Custering Oracle Weblogic

A WebLogic Server cluster consists of multiple Managed servers running simultaneously the same applications and working together to provide increased scalability and reliability.

There are a variety of options which you can use to configure a cluster:

  • From within the domain installation wizard, (See Chapter 1, “Creating a WebLogic domain”) you have the option to create a domain made up of a set of Managed nodes which are part of a cluster.
  • If you want to defer the creation of your cluster at a later time, a common option for creating it is by means of the Administration console.
  • If you are an experienced user, then you might try the WLST scripting shell to automate the creation of your cluster. (See Chapter 11, “Creating a cluster with WLST”)

In this chapter we will at first learn how to set up a cluster using the Administration Console and the Managed servers that we have created at the beginning of this book. Then we will learn how to achieve Load Balancing and High Availability for your applications.

Create a cluster from the Admin console

Start up the Administration server and (if you want to control servers from the Web console) the Node Manager. If any of the Managed servers of the domain are running, shut them down, using the Control tab of each server.

  1. From the left tree panel expand the Environment option and select Clusters.
  2. From the Cluster Summary page, click on the New button.
  3. In the Create a New Cluster screen, enter the Cluster Name and select a Messaging Mode as depicted by the following picture:

 

As you can see, we have chosen “WLSCluster” as Name and left the default options for Messaging Mode (Unicast) and Unicast Broadcast Channel (blank).

Note: the Multicast fields are disabled if you choose Unicast as messaging mode. In the section named “Configuring clustering transport” we detail some more information about Unicast and Multicast modes.

Click Ok. A message will inform you that the cluster was created successfully.

Configuring the cluster address

So far we have defined just a Name and a Messaging Mode for our cluster. You might wonder how your clients (for example a remote EJB client) can access an application running in a cluster of nodes. The answer is the Cluster Address which is used to construct the host name portion of request URLs. You can explicitly define the cluster address when you configure the cluster; otherwise, WebLogic Server dynamically generates the cluster address for each new request.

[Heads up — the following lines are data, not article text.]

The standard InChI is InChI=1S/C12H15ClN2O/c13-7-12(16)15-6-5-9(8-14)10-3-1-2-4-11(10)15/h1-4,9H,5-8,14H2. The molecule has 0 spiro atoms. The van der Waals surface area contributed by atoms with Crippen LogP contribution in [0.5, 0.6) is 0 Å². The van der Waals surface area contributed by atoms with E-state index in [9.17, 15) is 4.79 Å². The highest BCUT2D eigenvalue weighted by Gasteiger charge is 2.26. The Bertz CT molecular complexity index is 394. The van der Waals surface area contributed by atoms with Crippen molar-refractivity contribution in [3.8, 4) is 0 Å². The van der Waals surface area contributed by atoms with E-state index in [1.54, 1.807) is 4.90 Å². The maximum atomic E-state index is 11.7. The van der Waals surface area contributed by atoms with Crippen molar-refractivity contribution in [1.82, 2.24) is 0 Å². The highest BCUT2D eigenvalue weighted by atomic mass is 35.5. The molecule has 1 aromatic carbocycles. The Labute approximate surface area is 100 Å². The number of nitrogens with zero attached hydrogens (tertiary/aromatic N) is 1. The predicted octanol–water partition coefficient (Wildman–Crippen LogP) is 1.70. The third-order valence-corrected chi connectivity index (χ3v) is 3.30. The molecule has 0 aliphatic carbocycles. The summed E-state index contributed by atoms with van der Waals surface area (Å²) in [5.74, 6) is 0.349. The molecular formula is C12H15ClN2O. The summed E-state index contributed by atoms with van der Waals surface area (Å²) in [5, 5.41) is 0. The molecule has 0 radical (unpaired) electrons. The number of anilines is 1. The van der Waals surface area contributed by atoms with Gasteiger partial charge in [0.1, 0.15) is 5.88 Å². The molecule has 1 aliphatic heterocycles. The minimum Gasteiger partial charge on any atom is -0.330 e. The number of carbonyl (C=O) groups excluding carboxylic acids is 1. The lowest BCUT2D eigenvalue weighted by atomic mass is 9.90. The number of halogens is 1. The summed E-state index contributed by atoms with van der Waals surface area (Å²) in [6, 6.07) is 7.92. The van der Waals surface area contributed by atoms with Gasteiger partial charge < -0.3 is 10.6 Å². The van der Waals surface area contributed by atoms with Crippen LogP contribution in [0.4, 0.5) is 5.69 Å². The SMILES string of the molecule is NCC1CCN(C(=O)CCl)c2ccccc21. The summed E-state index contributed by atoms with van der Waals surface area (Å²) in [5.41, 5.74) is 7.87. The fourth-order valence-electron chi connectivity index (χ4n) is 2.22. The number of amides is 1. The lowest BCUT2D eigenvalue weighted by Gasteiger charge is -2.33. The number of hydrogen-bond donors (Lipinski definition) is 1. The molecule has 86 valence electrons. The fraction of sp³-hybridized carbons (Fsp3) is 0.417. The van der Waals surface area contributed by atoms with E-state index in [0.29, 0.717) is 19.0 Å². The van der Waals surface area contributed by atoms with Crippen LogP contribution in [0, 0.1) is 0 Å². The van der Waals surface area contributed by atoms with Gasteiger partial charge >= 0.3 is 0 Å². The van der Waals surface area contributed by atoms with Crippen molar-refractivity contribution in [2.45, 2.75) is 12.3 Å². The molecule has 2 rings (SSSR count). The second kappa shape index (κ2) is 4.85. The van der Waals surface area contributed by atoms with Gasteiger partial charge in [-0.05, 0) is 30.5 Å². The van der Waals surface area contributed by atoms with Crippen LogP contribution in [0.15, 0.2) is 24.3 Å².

Dynamic cluster address

If you have not explicitly defined a cluster address, then when a Managed Server receives a remote request, WebLogic Server generates the cluster address, in the form:

listenaddress1:listenport1,listenaddress2:listenport2;listenaddress3:listenport3

Each listen address:listen port combination in the cluster address, corresponds to the single Managed servers and the network channel that received the request.

Explicitly Defining Cluster Address

You can explicitly define a cluster address for a cluster in a production environment by specifying the cluster address as a DNS name that maps to the IP addresses or host names of each WebLogic Server instance in the cluster. In order to do that, select the Configuration | General sub tab of your Cluster definition:

You can specify the cluster address using a comma-separated list of hostnames and port numbers or (highly suggested) as DNS name that is mapped externally to the addresses of all servers that belong to the WebLogic cluster.

Both of these are valid examples of the cluster address for a WebLogic cluster:

192.168.1.1:7003, 192.168.1.1:7005, 192.168.1.1:7007

DNS1:7001,DNS2:7001

Remember that any address/port combination in the cluster address must be unique. This means that if you need to run a WebLogic cluster on a single machine, you must ensure all server instances participating in the cluster are assigned a unique port number.